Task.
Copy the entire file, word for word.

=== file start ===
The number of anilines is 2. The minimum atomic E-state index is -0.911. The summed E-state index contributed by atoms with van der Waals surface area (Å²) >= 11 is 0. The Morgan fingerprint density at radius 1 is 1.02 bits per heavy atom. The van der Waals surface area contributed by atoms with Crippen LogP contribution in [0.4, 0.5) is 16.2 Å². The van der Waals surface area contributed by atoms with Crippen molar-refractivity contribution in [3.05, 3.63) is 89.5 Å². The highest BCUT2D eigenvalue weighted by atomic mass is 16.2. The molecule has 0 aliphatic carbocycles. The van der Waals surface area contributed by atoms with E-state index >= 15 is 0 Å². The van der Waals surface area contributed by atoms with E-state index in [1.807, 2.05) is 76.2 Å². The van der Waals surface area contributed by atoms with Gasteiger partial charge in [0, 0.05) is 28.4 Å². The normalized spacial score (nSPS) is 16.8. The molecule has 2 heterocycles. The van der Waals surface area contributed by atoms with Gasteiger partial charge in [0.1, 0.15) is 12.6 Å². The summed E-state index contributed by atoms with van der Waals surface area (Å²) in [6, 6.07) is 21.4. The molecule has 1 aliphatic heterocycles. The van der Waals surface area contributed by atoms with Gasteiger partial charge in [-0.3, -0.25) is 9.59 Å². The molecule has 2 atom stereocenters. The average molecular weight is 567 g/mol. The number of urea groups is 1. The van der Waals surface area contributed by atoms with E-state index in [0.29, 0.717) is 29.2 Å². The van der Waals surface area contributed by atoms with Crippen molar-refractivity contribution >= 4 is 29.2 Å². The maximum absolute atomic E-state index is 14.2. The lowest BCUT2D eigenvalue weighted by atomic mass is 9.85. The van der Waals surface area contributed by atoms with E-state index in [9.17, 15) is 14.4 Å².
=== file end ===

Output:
The number of anilines is 2. The minimum atomic E-state index is -0.911. The summed E-state index contributed by atoms with van der Waals surface area (Å²) >= 11 is 0. The Morgan fingerprint density at radius 1 is 1.02 bits per heavy atom. The van der Waals surface area contributed by atoms with Crippen LogP contribution in [0.4, 0.5) is 16.2 Å². The van der Waals surface area contributed by atoms with Crippen molar-refractivity contribution in [3.05, 3.63) is 89.5 Å². The highest BCUT2D eigenvalue weighted by atomic mass is 16.2. The molecule has 0 aliphatic carbocycles. The van der Waals surface area contributed by atoms with E-state index >= 15 is 0 Å². The van der Waals surface area contributed by atoms with E-state index in [1.807, 2.05) is 76.2 Å². The van der Waals surface area contributed by atoms with Gasteiger partial charge in [0, 0.05) is 28.4 Å². The normalized spacial score (nSPS) is 16.8. The molecule has 2 heterocycles. The van der Waals surface area contributed by atoms with Gasteiger partial charge in [0.1, 0.15) is 12.6 Å². The summed E-state index contributed by atoms with van der Waals surface area (Å²) in [6, 6.07) is 21.4. The molecule has 1 aliphatic heterocycles. The van der Waals surface area contributed by atoms with Gasteiger partial charge in [-0.3, -0.25) is 9.59 Å². The molecule has 2 atom stereocenters. The average molecular weight is 567 g/mol. The number of urea groups is 1. The van der Waals surface area contributed by atoms with E-state index in [0.29, 0.717) is 29.2 Å². The van der Waals surface area contributed by atoms with Crippen molar-refractivity contribution >= 4 is 29.2 Å². The maximum absolute atomic E-state index is 14.2. The lowest BCUT2D eigenvalue weighted by atomic mass is 9.85. The van der Waals surface area contributed by atoms with E-state index in [9.17, 15) is 14.4 Å².